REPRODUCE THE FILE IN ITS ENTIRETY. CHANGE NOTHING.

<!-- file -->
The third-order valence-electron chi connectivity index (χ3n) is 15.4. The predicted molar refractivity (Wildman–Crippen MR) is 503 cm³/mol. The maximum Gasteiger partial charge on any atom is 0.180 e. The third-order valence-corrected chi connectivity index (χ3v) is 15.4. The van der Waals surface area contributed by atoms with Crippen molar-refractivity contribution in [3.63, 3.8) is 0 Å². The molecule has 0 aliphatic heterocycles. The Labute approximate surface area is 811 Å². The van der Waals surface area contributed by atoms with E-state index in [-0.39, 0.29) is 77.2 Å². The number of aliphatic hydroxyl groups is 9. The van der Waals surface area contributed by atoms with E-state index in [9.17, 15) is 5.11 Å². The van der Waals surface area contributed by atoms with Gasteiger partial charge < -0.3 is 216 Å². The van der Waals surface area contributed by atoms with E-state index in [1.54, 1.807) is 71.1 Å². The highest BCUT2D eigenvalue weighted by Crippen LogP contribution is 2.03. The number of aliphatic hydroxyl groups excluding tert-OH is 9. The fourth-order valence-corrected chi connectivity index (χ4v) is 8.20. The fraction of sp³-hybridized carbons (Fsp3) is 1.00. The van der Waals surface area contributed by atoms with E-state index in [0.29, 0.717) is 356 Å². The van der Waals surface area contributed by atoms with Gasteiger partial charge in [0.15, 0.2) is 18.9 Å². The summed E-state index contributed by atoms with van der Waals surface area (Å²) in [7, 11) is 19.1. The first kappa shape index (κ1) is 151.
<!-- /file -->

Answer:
The third-order valence-electron chi connectivity index (χ3n) is 15.4. The predicted molar refractivity (Wildman–Crippen MR) is 503 cm³/mol. The maximum Gasteiger partial charge on any atom is 0.180 e. The third-order valence-corrected chi connectivity index (χ3v) is 15.4. The van der Waals surface area contributed by atoms with Crippen molar-refractivity contribution in [3.63, 3.8) is 0 Å². The molecule has 0 aliphatic heterocycles. The Labute approximate surface area is 811 Å². The van der Waals surface area contributed by atoms with E-state index in [-0.39, 0.29) is 77.2 Å². The number of aliphatic hydroxyl groups is 9. The van der Waals surface area contributed by atoms with E-state index in [9.17, 15) is 5.11 Å². The van der Waals surface area contributed by atoms with Gasteiger partial charge < -0.3 is 216 Å². The van der Waals surface area contributed by atoms with E-state index in [1.54, 1.807) is 71.1 Å². The highest BCUT2D eigenvalue weighted by Crippen LogP contribution is 2.03. The number of aliphatic hydroxyl groups excluding tert-OH is 9. The fourth-order valence-corrected chi connectivity index (χ4v) is 8.20. The fraction of sp³-hybridized carbons (Fsp3) is 1.00. The van der Waals surface area contributed by atoms with E-state index in [0.29, 0.717) is 356 Å². The van der Waals surface area contributed by atoms with Gasteiger partial charge in [0.15, 0.2) is 18.9 Å². The summed E-state index contributed by atoms with van der Waals surface area (Å²) in [7, 11) is 19.1. The first kappa shape index (κ1) is 151.